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The nation plans to quintuple its nuclear power capacity, but Russia and France may sew up most of the deals
NEW DELHI - After a bruising fight in India's Parliament, Prime Minister Manmohan Singh has finally pushed through a deal with the U.S. that would open the country to American nuclear suppliers. U.S. companies such as GE Energy (GE), WM Mining, and Westinghouse Electric (WEC) have long hoped to win a substantial chunk of the billions of dollars in contracts that the pact might unlock. "Everyone knows this is big," says Tejpreet Chopra, CEO of GE India. "We're just waiting to see how much capacity the government is willing to add and where."
The problem is, the Americans may get little from the deal. Instead, Paris-based Areva and two Russian companies are poised to exploit long-standing ties to New Delhi to win the lion's share of the work on the 30 or so reactors the Indians hope to build, at a total cost of some $100 billion. The Russians are already helping to build one reactor, and Areva appears likely to get a contract for another. "Historically, Russia has been a more consistent ally for India, and the French have the advantage of being world leaders in nuclear technology," says Padmanabha Chari of the Institute for Peace & Conflict Studies, a Delhi think tank.
The U.S.-India agreement would end a decade of sanctions led by Washington. Those measures, aimed at isolating India's nuclear industry, were imposed after New Delhi tested a nuclear bomb in 1998. While the French and Russians had a partial exemption, American companies have been shut out of the market entirely.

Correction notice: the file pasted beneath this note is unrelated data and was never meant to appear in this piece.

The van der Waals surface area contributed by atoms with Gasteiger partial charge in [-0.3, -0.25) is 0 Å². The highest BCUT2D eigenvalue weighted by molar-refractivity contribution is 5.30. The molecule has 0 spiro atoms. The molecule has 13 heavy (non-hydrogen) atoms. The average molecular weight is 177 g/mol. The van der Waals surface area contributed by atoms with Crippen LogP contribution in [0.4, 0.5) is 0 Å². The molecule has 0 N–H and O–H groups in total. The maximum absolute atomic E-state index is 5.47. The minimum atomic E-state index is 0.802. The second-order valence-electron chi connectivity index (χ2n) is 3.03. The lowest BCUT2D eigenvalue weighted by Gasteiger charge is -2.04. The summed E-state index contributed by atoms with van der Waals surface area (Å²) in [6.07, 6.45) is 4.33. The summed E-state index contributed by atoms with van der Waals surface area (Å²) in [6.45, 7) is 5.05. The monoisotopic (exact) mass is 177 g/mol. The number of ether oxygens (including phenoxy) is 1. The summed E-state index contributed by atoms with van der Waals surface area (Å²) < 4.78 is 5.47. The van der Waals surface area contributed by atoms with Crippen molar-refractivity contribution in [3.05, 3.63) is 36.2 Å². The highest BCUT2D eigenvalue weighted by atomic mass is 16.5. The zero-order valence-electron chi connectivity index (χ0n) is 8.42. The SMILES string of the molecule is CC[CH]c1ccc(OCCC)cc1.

The pact had been held hostage to political squabbling in New Delhi. Communist members of Singh's coalition opposed it and walked away from the government, forcing a confidence vote on July 22. After a day of theatrics—one group dumped sacks of cash containing millions of rupees on the floor of Parliament, saying it was money the government had used as bribes to sway the vote—Singh survived. The deal now heads to two international organizations, which are likely to approve it. Its final hurdle is a vote in the U.S. Congress, where it probably has enough support to pass.
While that could open India's nuclear sector to Americans, U.S. companies are also hobbled by liability issues. Unlike most nuclear nations, India hasn't signed a treaty that created a global fund to compensate victims of nuclear disasters, so reactor-builders in India would have to shoulder the responsibility. The state-owned French and Russian companies, though, are largely immune to civil liability, while their private-sector U.S. rivals would be at risk. "GE may never sell a reactor to India if they don't get the liability issues taken care of," says George Perkovich, a nuclear expert at the Carnegie Endowment for International Peace.
The prospect of losing more huge contracts to the French and Russians has U.S. companies worried. The liability issue "is a concern," says Dennis Hays, vice-president of governmental affairs at Thorium Power, which sells technology that lets reactors run on thorium, an alternative to uranium that's plentiful in India.
Indian officials have tried to assure the Americans there will be plenty of business to go around. The sanctions have starved India's nuclear industry of uranium and equipment. And as the economy expands, New Delhi hopes to quintuple nuclear energy production. "Demand for electricity is so large," says R.B. Grover, India's chief negotiator for the nuclear deal, "that we can accommodate all countries" willing to help build capacity.